Pho, a kind of noodle soup, has seemingly become the the poster dish for Vietnamese cuisine in America. Websites are full of posts about where one can find “the best” Pho in any particular town, with people passionately defending their favorites.
It’s hard to say why this one dish resonates so well with american taste buds. If we had to venture a guess, we’d posit that Pho isn’t really all that removed from good old-fashioned chicken noodle soup. Like chicken noodle soup, a steamy bowl of Pho is familiar and comforting, but with a touch of the exotic that keeps things interesting.
Recently, while flipping through “The Egg Roll Lady of Martha’s Vineyard”, we came across this recipe for Pho Bo, or Beef Noodle Soup. This cookbook (with a bit of gardening advice and memoir thrown in) was written by Thi Khen Tran, a women revered on Martha’s Vineyard for her egg rolls, which she sells at the West Tisbury Farmer’s Market. Unlike some asian cookbooks, the recipes in her book can all be made with ingredients that you can actually find in the markets on MV.
The first step is to make the broth. In a deep pot, sauté 1 thickly sliced onion in vegetable oil, adding 4 cloves of sliced garlic and 8-10 slices of skin-on ginger. Once they are well-browned, add 15 cups of water and a 48 oz. can of beef broth, (that’s why you use a DEEP pot) then add a tsp. of pepper and a handful of whole star anise, which is about eight, if you are using a KD-sized hand. After bringing to a boil, add 5 lbs. of center cut beef shank or chuck roast, cut up and trimmed of fat (we actually used a couple Chuck Under-Blade steaks) and let boil for a minute. Reduce heat and let the broth simmer for two hours.
Once the meat has softened, using a strainer, remove it and let cool. Also cool the broth, then pour it through a strainer lined with paper towel. At this point, both the meat and broth can be stored in separate containers for up to three days, in the fridge.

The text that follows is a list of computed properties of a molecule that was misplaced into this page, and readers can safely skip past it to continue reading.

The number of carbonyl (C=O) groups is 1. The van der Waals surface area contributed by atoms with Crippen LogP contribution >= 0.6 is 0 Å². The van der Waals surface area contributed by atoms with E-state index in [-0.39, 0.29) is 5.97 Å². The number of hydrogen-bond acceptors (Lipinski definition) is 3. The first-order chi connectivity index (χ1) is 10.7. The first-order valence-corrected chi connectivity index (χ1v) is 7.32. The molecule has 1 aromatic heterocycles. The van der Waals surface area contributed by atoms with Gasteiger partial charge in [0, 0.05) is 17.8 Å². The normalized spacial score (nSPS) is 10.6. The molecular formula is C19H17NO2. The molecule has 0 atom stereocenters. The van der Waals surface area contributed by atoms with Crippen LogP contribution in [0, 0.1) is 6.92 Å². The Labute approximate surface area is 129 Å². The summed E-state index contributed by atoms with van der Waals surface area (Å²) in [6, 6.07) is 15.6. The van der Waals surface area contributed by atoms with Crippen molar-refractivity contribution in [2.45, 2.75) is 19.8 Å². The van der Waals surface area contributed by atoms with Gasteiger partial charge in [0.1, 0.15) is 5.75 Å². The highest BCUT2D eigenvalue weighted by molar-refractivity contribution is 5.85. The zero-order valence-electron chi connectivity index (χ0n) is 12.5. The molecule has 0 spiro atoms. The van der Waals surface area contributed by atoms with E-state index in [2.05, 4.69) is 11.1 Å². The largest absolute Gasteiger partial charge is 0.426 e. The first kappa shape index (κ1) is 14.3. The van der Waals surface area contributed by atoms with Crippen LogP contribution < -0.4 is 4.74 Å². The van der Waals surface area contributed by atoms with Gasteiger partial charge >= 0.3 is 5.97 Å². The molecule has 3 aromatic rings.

When ready to finish the soup, skim off the top layer of fat from the broth and begin to reheat. Add 1 medium onion, sliced thin, and bring to a boil, immediately reduce heat and simmer. While the soup cooks, slice the meat thinly and reserve for later.
Next, rinse and dry 2 packages of bean sprouts, a bunch of scallions and two bunches of cilantro. Set aside the bean sprouts, and roughly chop the scallions and cilantro. Boil water in a medium sized pot and add a package of “Banh Pho”, flat rice noodles, cook for six minutes and drain.
To build the soup, place a handful of bean sprouts into each bowl, then layer in the rest of the ingredients in this order; noodles, scallions, cilantro, finishing with 5 to 6 slices of beef. Finally, pour in the broth and serve with fish sauce, sriracha and hoisin sauce on the side, so diners can tailor each bowl to their own individual tastes.
The slices of beef were very tender, with a consistency similar to your favorite pot roast. Both the broth and the beef had a very prominent anise flavor, with a sweetness that was echoed by the hoisin sauce. Bringing some crunch to the soup, the bean sprouts had a very distinct earthy taste that was quite strong, next time we would put a bit less in each bowl. With a bright grassy freshness, the cilantro cut through the deep flavors of beef, onion and fish sauce in just the right way.
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